This is where time tracking apps like Homebase can make all the difference.

Homebase’s time clock app is the number one solution for small business time tracking.

From tracking employee work hours to optimizing your labor costs, Homebase’s all-in-one employee management solution makes managing your employees’ time a breeze.

The best parts?

  • Time track accurately with a small business time clock that can be used on most iOS, Android, and POS devices.
  • Compare your time tracking with your employee schedules and labor forecasts in just a few clicks, so you know your labor costs are on track.
  • We’ll automate your payroll processes. Now that time you’ve tracked can easily turn into money in your employees’ pockets.
  • Share the latest time-tracking updates with your team using our in-app team communication features.
  • Compliance has never been easier with features that help you stay compliant with state and federal labor laws. And don’t worry, our pros are here to guide you along the way.

Need help with time management?

Get Homebase, and start optimizing your time with top-rated scheduling, time clocks, messaging, payroll, HR, and more. Get started for free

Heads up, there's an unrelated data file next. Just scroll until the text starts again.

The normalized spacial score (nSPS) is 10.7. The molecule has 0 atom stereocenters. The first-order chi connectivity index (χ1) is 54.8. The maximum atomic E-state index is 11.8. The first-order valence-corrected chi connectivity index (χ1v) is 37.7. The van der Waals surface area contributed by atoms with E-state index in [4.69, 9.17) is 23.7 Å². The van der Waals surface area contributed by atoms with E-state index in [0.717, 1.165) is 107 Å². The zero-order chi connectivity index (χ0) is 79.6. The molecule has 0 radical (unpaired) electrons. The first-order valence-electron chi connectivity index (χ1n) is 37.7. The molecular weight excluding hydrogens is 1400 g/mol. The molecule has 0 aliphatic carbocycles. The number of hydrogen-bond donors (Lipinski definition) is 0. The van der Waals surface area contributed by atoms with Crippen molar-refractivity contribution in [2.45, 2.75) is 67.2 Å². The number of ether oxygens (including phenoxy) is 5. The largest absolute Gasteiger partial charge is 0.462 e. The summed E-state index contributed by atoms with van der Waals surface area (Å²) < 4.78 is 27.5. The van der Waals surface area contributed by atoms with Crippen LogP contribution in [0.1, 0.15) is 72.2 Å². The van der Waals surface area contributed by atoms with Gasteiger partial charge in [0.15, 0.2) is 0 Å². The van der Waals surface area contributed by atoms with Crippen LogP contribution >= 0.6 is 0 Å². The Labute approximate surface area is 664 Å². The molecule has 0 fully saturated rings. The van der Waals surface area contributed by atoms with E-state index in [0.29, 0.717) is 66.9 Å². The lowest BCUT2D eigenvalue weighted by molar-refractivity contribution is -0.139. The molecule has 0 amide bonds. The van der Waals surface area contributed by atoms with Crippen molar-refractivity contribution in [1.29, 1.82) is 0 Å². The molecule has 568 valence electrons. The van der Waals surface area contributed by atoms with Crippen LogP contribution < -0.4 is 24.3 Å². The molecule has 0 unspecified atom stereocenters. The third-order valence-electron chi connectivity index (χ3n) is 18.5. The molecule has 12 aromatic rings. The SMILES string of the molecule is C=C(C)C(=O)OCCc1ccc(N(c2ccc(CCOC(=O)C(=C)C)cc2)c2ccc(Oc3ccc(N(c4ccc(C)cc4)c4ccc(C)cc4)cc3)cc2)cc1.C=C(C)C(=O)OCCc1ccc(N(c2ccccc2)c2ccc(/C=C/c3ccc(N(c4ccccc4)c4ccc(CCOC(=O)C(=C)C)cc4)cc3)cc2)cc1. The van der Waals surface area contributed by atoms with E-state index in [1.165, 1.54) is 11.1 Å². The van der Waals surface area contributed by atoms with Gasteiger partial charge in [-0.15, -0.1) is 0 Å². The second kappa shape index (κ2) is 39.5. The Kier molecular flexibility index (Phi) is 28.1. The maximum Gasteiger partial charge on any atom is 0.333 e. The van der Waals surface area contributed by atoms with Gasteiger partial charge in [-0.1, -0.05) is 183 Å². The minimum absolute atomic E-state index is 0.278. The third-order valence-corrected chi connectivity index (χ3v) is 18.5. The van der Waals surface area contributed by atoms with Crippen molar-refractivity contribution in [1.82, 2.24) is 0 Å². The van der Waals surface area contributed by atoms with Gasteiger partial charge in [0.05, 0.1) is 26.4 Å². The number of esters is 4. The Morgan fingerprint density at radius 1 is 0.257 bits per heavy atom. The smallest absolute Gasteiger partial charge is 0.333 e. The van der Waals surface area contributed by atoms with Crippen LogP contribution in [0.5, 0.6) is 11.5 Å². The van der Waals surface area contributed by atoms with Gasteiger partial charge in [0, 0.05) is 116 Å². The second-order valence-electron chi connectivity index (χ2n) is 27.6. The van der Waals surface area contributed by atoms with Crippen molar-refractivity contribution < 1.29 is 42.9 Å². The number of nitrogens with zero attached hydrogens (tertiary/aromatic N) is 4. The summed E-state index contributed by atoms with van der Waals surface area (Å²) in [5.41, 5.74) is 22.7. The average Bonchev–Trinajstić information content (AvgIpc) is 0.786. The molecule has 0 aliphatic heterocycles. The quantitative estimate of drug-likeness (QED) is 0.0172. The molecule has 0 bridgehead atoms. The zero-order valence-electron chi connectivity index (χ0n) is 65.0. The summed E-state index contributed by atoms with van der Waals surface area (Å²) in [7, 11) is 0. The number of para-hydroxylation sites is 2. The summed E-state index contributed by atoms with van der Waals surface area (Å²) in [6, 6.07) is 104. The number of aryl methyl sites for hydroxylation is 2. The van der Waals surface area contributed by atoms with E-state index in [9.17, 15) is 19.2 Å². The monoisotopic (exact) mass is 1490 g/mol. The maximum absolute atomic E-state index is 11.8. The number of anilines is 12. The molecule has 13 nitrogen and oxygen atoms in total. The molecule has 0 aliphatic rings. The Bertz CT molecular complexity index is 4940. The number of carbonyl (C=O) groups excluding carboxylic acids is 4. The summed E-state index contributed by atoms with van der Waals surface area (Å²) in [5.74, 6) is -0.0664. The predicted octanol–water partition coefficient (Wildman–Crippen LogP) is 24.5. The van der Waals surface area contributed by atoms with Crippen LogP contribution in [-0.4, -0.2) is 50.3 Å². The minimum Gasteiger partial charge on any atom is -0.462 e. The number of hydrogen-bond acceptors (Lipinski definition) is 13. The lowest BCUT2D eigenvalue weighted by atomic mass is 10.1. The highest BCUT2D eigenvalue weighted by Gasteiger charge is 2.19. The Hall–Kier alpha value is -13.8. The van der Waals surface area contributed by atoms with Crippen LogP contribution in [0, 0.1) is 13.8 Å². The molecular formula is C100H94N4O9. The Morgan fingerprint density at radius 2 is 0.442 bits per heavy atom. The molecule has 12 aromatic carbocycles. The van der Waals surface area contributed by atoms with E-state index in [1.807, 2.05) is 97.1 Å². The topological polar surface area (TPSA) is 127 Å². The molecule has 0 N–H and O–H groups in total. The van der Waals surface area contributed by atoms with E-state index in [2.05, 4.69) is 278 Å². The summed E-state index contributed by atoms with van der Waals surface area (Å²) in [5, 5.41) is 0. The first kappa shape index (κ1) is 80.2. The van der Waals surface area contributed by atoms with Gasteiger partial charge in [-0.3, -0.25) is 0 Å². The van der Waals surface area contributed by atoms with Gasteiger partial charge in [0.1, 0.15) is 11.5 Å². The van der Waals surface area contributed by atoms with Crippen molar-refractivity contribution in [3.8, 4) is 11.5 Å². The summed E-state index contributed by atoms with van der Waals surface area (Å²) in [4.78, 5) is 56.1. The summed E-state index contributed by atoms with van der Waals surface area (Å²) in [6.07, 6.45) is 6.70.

Pickle jar theory FAQs

What is pickle jar theory?

The pickle jar theory is a time management technique to help prioritize your tasks and responsibilities in a repeatable order that helps you stay efficient. Beginning with the premise that your time is finite and needs to be used strategically, the theory has you visualize the analogy of an empty pickle jar representing your waking hours. The elements of rocks, pebbles, sand—representing tasks of descending importance—are placed into the jar in that order as they’re completed. Water is poured in last, representing your personal time or rest.

Who invented the pickle jar theory?

The pickle jar theory was invented by author and business consultant Jeremy Wright in 2002.

What are the benefits of pickle jar theory?

The benefits of the pickle jar theory include easier prioritizing, more accurate work-time estimates, more organized workdays, less multitasking, and lowered procrastination.